The Roots of the Reformation: Tradition, Emergence and Rupture
Gillian R. Evans
IVP Academic, 2012
480 pp., $30.00
The Roots of the Reformation
"What happened at the Reformation? What did it 'reform'? We see the sixteenth century now as a time of radical change, but looked at in the context of the history of disputes among Christians, it turns out to be an episode in a much longer story." With these words G. R. Evans begins her historical review, which reaches backward to the early church and connects the dots forward to the people, ideas, and events of the Reformation.
The subtitle of this volume is valuable for understanding its central aims (and limitations): "Tradition, Emergence, and Rupture" describes the issues and movements of the Reformation period that grow organically from the early and medieval church. This approach, which has gained momentum in recent decades in the work of scholars such as Irena Backus (Geneva), Eamon Duffy (Cambridge), Diarmaid MacCulloch (Oxford), Ian Hazlett (Glasgow), A. N. S. Lane (London) and David Steinmetz (Duke), contends that if the Reformation is to be properly understood and its legacy appropriated, it must be assessed first and foremost by the intellectual and cultural standards of its own day, rather than by particularly modern questions, concerns, and expectations.
To its credit, IVP ceased publication of the first edition of this volume shortly after its release when it was brought to the company's attention through scholarly reviews (especially the online review of Professor Carl Trueman) that it contained an embarrassingly high number of inconsistencies, mostly inaccuracies of names and dates. In response, a press release was issued stating that the "text did not represent the academic standards we as a publisher hold ourselves to, and we decided to take full responsibility for them." Well done, IVP! As a result, the following review is far more positive than the original version.
Dr. Gillian Evans, Professor Emerita of Intellectual History and Medieval Theology in the University of Cambridge, is a prolific author of numerous patristic and medieval studies, including volumes on Gregory the Great, Anselm of Canterbury, John Wyclif, Bernard of Clairvaux, and Alan of Lille; she manifests a familiarity with the literature along with an enviable knack for clear exposition. The volume under review is a natural continuation and leveraging of her expertise.
Evans is eager to persuade readers that the Reformation is a stage in the continuing story of the church rather than a revolution that somehow deviates from it. Accordingly, the Reformation is best viewed as a part of Christianity's age-old movement to bring healing, renewal and correction, and certainly not what some have called the "Ditch Theory"—the storyline that locates genuine Christianity in the apostolic period up to Constantine's Edict of Milan, before which it descended into the ditch, only to be mostly retrieved in Luther's Ninety-Five Thesis and finally restored in the founding of my particular denomination or church. Over and against such reductionism, Evans demonstrates that a great deal of fruitful thinking developed in the preceding centuries, reflection that deeply informed and enriched the 16th-century vision.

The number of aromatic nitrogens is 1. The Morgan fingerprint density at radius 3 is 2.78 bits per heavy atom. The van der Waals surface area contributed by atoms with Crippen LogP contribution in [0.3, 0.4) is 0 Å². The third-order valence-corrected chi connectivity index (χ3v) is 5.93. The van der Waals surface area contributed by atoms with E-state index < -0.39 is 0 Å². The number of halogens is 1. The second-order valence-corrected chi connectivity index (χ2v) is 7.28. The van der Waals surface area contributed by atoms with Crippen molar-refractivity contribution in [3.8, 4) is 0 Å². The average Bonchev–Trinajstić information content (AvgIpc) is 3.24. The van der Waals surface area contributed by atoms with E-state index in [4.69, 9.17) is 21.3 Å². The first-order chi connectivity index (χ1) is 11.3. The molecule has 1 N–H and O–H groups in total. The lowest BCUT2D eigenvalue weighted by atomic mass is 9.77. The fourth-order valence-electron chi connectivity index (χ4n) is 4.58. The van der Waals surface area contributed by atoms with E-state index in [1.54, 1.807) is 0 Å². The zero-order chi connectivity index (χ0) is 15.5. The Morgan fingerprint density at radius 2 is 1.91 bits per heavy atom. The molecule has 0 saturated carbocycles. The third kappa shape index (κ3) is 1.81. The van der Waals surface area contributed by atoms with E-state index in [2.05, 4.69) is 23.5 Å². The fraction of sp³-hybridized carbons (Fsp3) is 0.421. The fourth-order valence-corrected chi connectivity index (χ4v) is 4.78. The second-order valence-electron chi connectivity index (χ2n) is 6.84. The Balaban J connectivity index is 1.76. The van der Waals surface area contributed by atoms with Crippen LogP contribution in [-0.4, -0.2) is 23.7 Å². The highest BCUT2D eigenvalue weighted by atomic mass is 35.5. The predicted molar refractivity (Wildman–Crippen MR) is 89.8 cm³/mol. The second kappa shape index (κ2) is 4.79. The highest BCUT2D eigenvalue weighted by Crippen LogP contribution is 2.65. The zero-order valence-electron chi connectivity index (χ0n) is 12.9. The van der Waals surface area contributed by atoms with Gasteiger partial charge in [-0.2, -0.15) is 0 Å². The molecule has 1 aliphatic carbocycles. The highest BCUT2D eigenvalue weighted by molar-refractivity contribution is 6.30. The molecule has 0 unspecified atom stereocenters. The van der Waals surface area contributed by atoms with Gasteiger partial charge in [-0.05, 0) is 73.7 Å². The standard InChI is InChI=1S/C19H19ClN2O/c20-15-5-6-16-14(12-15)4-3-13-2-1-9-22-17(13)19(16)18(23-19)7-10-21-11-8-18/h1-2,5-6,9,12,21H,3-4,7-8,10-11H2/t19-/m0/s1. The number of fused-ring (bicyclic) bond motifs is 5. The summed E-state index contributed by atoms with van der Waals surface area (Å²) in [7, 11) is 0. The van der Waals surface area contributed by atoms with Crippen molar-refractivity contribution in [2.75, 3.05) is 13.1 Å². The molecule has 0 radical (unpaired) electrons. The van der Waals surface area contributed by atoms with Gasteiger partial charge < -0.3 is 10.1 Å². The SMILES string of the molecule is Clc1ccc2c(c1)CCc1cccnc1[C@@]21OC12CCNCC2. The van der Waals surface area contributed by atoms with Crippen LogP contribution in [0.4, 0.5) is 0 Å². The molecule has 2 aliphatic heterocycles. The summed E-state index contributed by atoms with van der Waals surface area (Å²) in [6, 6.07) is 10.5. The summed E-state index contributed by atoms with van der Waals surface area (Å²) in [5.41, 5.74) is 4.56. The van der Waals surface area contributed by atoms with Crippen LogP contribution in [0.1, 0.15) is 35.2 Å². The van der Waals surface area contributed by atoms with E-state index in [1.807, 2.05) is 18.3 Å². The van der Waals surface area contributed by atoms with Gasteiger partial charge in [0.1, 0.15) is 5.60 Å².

A survey of the table of contents reveals three major parts: "Bible and Church: The Questions Begin," "Continuity and Change in the Middle Ages," "Continuity and Change from the Reformation." Within these sections are 23 robust chapters that guide readers through an array of episodes, tracing the development of the church's longstanding challenges and opportunities, including debates surrounding Scripture, faith, authority, ecclesiology, sacraments, institutions, preaching, and politics. These discussions compare and contrast the ideas of various Reformers, such as Luther, Calvin, Zwingli, Melancthon, Bucer, Bullinger, Baxter, and Hooker, considering how their thoughts intersected with the range of discussions found in Cyprian, Augustine, Gregory, Anselm, Bernard, Wyclif, and others. Throughout this examination, Evans is careful to present a healthy measure of primary sources, allowing figures to take center stage and speak for themselves.
The literary shape of Evans' work takes its cues from the 14th-century poet William Langland, whose Piers Plowman applied "scene-establishing" analyses to the people and social norms of his day by means of a grassroots investigation. Such a method creates the general ethos, if not the link and flow, of each chapter, zooming in to observe the human factors that existed on the ground before panning out to see the larger theological themes that consequently emerged.
An example of the above, chosen arbitrarily, looks like the following. Chapter 7, titled "Penance and the Recurring Problem of Sin," considers the penitential route in the centuries following Cyprian. After describing the practical steps required of one in the name of "penance," everything from public humiliation in sackcloth and ashes to appearing before the bishop for sentencing and absolution, Evans draws insight from Martin Bucer's Commonplaces before moving on to describe the process by which penance became a private activity. Texts are cited, confessor's manuals are introduced, and the line of reasoning is traced that eventually led to the development of purgatory. Here Evans looks at Dante's Divina Commedia, and the practice of indulgences takes the spotlight. In this connection, the First Crusade enters the story as a prominent occasion in which the use of indulgences grew,and a host of fascinating details emerge to fill out the picture. Evans tells the story with theological subtlety, distinguishing various isms and their variants without slicing the onion so thin as to produce blurriness of vision.